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Bashing Barry's Ball
Time’s running out. You only have until 11:59 (ET) tonight to weigh in on the fate of Barry Bonds’s record-setting 756th home run ball. New York fashion mogul Marc Ecko bought the ball for $750,000 from Queens native Matt Murphy, who emerged bloodied but unbroken from the scrum at AT&T Park. Ecko said he is putting the fate of the ball in the click of the people. Go to Web site, www.vote756.com/marcecko/ where Ecko offers three options.
*Bestow it. Give the ball to the National Baseball Hall of Fame in Cooperstown, N.Y.
*Brand it. Put an asterisk that would acknowledge the public’s suspicion that Bonds used steroids to boost his strength and then send it to the Hall.
* Banish it. Put the ball on a rocket ship and launch it into space, a de facto moon shot for the ages, leaving Barry’s ball of sight and out of mom.
As of noon (ET) today, the site has already logged in more than 10 million votes.
Personally, I would have preferred another couple of choices involving two gentlemen who remained so steadfast in their position on Bonds’s toppling of the most hallowed record in sports. First, MLB Commissioner Bud Selig fungoing the ball into McCovey’s Cove. The second: Selig providing soft toss to Hank Aaron, so Hammering Hank could send the ball, encased within a huge melon, into that body of water (imagine the ensuing kayak scrum). This could serve as bonus coverage on Extra Innings or MLB.TV, the league’s pay-per-view packages.
In all seriousness, I voted to send the ball to the Hall of Fame, sans asterisk. If and when Bonds is actually found guilty by ongoing investigations, that’s one thing. In the meantime, people should be able to espy the historical sphere — unmarked accept the stain of his maple bat – and make their own decision relative to the significance of the achievement.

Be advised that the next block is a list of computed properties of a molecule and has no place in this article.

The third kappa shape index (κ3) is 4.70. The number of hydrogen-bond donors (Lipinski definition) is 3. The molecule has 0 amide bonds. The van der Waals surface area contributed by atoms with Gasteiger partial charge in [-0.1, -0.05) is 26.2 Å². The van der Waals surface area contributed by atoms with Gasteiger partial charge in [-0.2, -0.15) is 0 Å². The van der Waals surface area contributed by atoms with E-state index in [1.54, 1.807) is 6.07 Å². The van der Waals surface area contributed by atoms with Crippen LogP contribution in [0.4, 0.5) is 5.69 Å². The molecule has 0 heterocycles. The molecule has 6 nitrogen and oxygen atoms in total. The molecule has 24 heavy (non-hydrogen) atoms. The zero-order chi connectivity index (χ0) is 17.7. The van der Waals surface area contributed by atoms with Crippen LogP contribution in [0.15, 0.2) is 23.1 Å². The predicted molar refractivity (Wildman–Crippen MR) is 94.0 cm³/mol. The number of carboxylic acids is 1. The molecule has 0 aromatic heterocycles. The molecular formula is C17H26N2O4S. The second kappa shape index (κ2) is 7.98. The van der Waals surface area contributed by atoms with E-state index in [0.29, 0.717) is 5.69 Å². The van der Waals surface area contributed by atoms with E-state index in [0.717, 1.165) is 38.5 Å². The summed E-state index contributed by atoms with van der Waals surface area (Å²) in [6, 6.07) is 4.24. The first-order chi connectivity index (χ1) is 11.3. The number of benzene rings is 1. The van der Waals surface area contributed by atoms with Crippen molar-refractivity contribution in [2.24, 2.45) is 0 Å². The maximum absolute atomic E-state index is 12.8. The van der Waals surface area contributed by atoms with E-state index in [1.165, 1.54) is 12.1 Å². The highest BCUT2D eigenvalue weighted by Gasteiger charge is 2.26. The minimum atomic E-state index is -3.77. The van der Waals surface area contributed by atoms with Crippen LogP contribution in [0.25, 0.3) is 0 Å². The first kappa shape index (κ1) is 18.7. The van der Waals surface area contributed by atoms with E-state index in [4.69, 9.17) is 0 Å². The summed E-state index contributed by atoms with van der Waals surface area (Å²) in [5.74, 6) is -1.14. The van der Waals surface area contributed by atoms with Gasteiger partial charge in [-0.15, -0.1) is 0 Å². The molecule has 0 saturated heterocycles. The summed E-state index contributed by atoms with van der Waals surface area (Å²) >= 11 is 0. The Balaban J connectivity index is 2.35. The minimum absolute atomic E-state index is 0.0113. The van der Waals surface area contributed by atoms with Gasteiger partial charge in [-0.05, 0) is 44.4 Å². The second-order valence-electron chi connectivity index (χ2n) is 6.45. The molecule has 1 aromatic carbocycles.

That’s exactly what front offices around the bigs are going to have to do this off-season now that the Giants have declared that Bonds won’t be on their roster for the 2008 season. Just where he’ll end up has sparked considerable debate.
Bonds wants to pursue his dream of winning the World Series, not to mention reaching 3,000 hits, a total of which is currently 65 light. He might not be able to run that well any more and his outfielding skills have diminished accordingly. But he still swings a mean bat and his on-base percentage is through the roof. Many pitchers still fear him. Sounds like he’s an ideal designated hitter. Or at the very least an American Leaguer, where he could play some innings in the outfield, at first base and soak up the rest of his at-bats in a DH capacity.
The question though is having Bonds’s bat in the middle of your lineup worth the risk. While some argue that since he has the hit the home run, the vitriol from fans and press has diminished and would become even less of a concern. Maybe so, but if he were to go to the AL, a whole new set of media could descend on him on first-time road trips.
With Aaron’s record in hand, does his final dinger tally really matter? I guess to A-Rod and the number he’ll be shooting at six to eight years from now.
No, Bonds’s new number is 65. While that may be exciting to Barry backers and historians, I’m not sure the count down to 3,000 really puts that many extra fannies in the seats until he approaches the mark.
On TV that’s another matter. Provided Bonds is contributing regularly and presumably to a team’s win total, that’s going to make for good viewing. Indeed, the spectacle would give way to, er, on-field substance.
Unless, of course, some holes finally emerge in the games of Bonds’s lawyers and accountants. While his swing—perhaps the game’s prettiest for its compact brevity—has slowed some, his barristers and tax guys remain the best in the business. They have to be. Otherwise Bonds would have been indicted by now, right?
Will teams assume that risk, presumably at far less that Bonds’s $15 million-plus salary this year, of that happening on their watch, without the benefit of the home run chase? We’ll see in the months ahead.
In the meantime, Baseball Prospectus made the Padres the favorites to engage Bonds next season—and that was before Milton Bradley and Mike Cameron both went down with injuries.